Monday, February 6, 2017

The Super Bowl's super commercials about America

The Airbnb commercial played during the Super Bowl highlighting the benefits of inclusion.

THAT WAS a really great game played last Sunday in Super Bowl LI (51). It will most likely do down as a classic as the New England Patriots came from behind to beat the Atlanta Falcons.

The Super Bowl is one of the most-watched sporting event on American television.So huge, in fact, it has gotten so big, that it has become a cultural barometer of the country at a point in time.

The point in time is two-weeks into the Trump presidency. 

If the commercials by big American businesses are any indication, the messages they are communicating runs counter to the direction President Trump is taking the country.

One commercial was so controversial that Fox Sports Network did not allow to show it in its entirety. The commercial by 84 Lumber followed a Mexican mother and daughter trek through mountains and desert to reach the U.S. border. But before they reach the border, the commercial was cut and a website given for those who wanted to see the rest of the 6 minute commercial.

The mother and daughter reach the U.S. border only to find a 20 foot high wall. At first disppointed, their spirits are lifted when they see a big gate which they open and proceed into the the U.S. Over the final scene is the message"The will to succeed is always welcome here."

Trump supporters saw the commercial as taking a stand for illegal immigration. 84 Lumber tweeted the commercial was "a symbolic journey toward becoming legal American citizens."

Coca Cola reran one of my favorite commercials of al time: a 2014 ad where "America the Beautiful" is sung in several languages. When it first aired in 2014 the company was attacked by so-called patriots who believe the song should only be sung in English. But the message was clear: America is home to people from many countries.
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What really set off criticism was the image of Muslims and the song being sung in Arabic. Tsk, tsk. Certainly, the commercial gained new meaning in the context of Trump's anti-Muslim travel ban.

Airbnb ran a commercial with a similar message of inclusiveness with faces of people of many races and ethnic groups facing into one another as words overlaid the images: No matter who you love, where you came from, we all belong. The world is more beautiful if you accept. #weaccept.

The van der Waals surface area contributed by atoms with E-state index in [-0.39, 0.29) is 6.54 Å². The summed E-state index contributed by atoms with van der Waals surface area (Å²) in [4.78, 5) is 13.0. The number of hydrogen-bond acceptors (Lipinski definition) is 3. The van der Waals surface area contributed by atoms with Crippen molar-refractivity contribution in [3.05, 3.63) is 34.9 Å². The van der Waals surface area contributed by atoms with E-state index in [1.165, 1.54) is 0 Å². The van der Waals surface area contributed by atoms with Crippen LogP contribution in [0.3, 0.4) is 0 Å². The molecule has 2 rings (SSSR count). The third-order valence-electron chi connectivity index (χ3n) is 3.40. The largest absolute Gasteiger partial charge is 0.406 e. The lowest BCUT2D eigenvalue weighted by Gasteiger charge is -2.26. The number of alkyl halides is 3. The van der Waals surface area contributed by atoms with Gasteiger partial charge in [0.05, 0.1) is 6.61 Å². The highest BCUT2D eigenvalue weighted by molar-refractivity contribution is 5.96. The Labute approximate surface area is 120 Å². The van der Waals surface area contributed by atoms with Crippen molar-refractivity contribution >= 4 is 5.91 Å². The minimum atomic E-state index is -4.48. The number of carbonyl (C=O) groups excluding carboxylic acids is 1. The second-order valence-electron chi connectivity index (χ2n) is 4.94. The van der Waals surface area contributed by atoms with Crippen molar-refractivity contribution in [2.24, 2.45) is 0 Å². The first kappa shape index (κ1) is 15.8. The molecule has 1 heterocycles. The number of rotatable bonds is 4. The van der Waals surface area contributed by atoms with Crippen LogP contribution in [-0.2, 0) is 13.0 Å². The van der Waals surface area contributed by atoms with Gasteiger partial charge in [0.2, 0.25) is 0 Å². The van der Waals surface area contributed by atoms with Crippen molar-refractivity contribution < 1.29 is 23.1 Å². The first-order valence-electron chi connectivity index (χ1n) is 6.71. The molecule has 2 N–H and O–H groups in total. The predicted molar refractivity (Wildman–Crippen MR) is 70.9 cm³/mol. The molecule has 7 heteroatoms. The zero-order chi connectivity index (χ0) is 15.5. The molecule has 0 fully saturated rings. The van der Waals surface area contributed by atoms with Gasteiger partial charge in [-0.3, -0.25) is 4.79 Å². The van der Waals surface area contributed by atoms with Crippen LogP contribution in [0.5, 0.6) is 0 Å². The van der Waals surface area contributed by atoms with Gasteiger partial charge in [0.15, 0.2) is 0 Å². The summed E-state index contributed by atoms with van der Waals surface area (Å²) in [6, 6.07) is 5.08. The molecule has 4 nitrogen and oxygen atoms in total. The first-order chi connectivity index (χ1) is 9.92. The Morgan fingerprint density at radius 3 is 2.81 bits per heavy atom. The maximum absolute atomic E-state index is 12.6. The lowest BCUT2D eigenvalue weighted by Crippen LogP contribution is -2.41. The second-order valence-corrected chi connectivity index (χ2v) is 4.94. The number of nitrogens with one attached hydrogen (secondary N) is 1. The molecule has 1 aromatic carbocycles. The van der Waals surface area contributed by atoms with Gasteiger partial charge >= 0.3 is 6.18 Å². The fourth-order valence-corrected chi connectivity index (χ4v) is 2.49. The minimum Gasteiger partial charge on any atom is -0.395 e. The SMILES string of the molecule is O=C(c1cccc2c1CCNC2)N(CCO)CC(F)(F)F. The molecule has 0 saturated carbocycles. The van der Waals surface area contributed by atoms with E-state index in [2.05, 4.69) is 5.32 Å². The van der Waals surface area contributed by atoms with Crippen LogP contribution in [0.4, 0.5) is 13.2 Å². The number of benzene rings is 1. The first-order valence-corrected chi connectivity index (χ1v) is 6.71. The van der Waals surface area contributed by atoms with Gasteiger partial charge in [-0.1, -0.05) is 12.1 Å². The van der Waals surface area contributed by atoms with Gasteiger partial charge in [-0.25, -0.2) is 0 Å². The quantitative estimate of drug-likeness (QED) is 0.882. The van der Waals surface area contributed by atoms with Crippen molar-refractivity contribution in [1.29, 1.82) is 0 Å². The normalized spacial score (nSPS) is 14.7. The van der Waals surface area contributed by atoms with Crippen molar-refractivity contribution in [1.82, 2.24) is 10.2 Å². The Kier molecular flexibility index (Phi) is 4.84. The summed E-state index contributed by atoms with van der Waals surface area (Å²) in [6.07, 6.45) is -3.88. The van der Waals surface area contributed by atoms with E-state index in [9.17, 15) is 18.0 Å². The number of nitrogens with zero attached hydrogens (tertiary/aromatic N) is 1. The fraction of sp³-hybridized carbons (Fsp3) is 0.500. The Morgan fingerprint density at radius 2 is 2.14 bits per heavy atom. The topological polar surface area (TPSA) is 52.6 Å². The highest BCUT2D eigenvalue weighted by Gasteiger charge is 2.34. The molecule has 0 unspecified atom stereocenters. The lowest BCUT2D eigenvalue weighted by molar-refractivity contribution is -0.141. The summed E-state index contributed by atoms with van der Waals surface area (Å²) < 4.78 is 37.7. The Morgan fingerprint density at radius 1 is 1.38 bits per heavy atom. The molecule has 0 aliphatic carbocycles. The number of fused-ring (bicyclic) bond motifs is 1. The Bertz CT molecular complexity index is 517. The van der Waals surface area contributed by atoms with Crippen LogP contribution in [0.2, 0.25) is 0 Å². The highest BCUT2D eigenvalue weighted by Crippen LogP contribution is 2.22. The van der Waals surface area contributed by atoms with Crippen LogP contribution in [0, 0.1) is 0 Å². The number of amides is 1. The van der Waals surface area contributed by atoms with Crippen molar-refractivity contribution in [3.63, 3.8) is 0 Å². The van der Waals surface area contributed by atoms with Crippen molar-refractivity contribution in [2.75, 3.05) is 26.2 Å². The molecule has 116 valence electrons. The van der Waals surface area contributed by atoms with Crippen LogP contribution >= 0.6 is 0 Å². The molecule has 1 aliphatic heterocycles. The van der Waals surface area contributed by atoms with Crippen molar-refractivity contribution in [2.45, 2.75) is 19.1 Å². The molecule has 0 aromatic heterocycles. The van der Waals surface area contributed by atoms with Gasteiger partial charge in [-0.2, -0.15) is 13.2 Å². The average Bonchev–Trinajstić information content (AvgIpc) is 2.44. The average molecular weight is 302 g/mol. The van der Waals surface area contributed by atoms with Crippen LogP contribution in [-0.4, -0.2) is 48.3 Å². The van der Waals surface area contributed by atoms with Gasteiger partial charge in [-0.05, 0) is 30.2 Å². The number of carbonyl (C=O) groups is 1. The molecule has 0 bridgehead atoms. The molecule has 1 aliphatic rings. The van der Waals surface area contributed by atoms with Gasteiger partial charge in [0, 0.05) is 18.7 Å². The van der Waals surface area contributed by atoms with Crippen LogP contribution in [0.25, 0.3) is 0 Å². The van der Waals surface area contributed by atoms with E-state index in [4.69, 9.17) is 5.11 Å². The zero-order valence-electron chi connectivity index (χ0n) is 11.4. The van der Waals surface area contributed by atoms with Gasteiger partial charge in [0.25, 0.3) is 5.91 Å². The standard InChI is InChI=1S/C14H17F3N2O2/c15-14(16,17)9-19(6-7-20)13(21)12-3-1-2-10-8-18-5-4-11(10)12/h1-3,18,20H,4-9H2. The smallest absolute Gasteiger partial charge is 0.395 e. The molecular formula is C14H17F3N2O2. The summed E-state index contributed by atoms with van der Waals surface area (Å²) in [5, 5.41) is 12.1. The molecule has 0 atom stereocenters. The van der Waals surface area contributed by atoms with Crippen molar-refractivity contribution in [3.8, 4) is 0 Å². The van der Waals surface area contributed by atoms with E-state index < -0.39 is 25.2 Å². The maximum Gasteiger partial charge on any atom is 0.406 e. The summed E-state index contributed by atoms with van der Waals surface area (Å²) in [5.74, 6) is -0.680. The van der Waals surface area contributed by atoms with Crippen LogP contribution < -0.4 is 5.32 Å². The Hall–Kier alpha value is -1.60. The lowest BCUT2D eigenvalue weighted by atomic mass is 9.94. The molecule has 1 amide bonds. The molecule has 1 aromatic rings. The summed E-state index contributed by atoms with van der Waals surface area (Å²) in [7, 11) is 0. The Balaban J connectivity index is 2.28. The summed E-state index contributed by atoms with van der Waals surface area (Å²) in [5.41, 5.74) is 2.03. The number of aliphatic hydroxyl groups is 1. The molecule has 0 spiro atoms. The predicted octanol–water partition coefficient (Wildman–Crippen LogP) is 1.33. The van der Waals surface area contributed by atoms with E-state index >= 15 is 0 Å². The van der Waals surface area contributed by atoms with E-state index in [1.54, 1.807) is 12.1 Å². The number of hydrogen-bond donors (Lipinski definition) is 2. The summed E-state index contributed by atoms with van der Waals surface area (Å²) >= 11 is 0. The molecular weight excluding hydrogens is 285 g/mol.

Certainly it counters the current wave of xenophobia sweeping across Trump nation.

The most American of beers, Budweiser took a break from its horses to tell the story one of their co-founder -- a German immigrant Adolphus Busch. The commercial highlighted the difficulties immigrants have especially when greeted by xenophobic Americans. Budweiser denied any intention of a political message, but the role of immigrants played in America was not lost, not even to the most casual of observers. 

The pulse of real America was reflected, not only in the commercials but in the entertainment also. The cast of Hamilton, which greeted Vice President Pence when he came to see their show with a political message of inclusion, sang America the Beautiful before the opening kickoff. Phillipa Soo, who is half Chinese and half White, along with two other original cast members, Jasmine Cepas Jones and Renee Elise Goldsberry, steered clear of any political overtones. They did however add the word sisterhood to the song to cheers from the crowd.

Lady Gaga is also known for her political statements. She was among Hillary Clinton’s strongest supporters during the campaign. Her political statement was really subtle for an entertainer known for her over-the-top performances.

Breaking away from the songs that she made famous, she started with a pair of patriotic songs, including "This Land Is Your Land," which has become a sort of anthem for the demonstrators on behalf of the refugees who were turned away or detained at airports across the country. During her set, she did hug a person of color who could easily have been an immigrant or refugee. Right when she gave her hug, Lady Gaga belted out the word “stay.” Coincidence? Maybe. 

Last Sunday was so AMERICAN! How American can you get? Football, Coke, Bud, Hamilton and Lady Gaga.  So ... who's living in a bubble? (AsAm News contributed to this report.)